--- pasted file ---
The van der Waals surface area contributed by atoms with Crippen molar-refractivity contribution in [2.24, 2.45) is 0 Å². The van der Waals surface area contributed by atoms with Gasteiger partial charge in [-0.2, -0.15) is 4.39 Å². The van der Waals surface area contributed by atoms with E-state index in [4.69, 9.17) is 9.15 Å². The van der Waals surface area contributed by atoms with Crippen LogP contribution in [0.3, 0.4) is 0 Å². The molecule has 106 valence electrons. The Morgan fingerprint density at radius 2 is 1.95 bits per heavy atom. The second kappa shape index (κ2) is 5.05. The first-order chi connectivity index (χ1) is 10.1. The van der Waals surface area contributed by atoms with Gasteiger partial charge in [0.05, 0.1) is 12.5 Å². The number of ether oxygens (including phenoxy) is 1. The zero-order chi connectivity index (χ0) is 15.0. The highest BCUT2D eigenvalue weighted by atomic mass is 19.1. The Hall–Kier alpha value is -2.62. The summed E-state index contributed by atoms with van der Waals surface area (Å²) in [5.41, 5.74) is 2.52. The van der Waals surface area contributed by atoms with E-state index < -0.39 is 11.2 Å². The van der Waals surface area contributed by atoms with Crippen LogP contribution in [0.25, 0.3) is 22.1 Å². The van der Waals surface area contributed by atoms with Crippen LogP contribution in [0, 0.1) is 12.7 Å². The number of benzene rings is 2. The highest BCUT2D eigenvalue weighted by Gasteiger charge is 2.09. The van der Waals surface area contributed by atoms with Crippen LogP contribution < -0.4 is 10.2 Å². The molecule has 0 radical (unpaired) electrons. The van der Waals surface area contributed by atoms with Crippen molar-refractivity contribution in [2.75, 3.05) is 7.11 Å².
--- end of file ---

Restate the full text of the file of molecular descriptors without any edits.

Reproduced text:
The van der Waals surface area contributed by atoms with Crippen molar-refractivity contribution in [2.24, 2.45) is 0 Å². The van der Waals surface area contributed by atoms with Gasteiger partial charge in [-0.2, -0.15) is 4.39 Å². The van der Waals surface area contributed by atoms with E-state index in [4.69, 9.17) is 9.15 Å². The van der Waals surface area contributed by atoms with Crippen LogP contribution in [0.3, 0.4) is 0 Å². The molecule has 106 valence electrons. The Morgan fingerprint density at radius 2 is 1.95 bits per heavy atom. The second kappa shape index (κ2) is 5.05. The first-order chi connectivity index (χ1) is 10.1. The van der Waals surface area contributed by atoms with Gasteiger partial charge in [0.05, 0.1) is 12.5 Å². The number of ether oxygens (including phenoxy) is 1. The zero-order chi connectivity index (χ0) is 15.0. The highest BCUT2D eigenvalue weighted by atomic mass is 19.1. The Hall–Kier alpha value is -2.62. The summed E-state index contributed by atoms with van der Waals surface area (Å²) in [5.41, 5.74) is 2.52. The van der Waals surface area contributed by atoms with E-state index < -0.39 is 11.2 Å². The van der Waals surface area contributed by atoms with Crippen LogP contribution in [0.25, 0.3) is 22.1 Å². The van der Waals surface area contributed by atoms with Crippen LogP contribution in [0, 0.1) is 12.7 Å². The number of benzene rings is 2. The highest BCUT2D eigenvalue weighted by Gasteiger charge is 2.09. The van der Waals surface area contributed by atoms with Crippen LogP contribution < -0.4 is 10.2 Å². The molecule has 0 radical (unpaired) electrons. The van der Waals surface area contributed by atoms with Crippen molar-refractivity contribution in [2.75, 3.05) is 7.11 Å².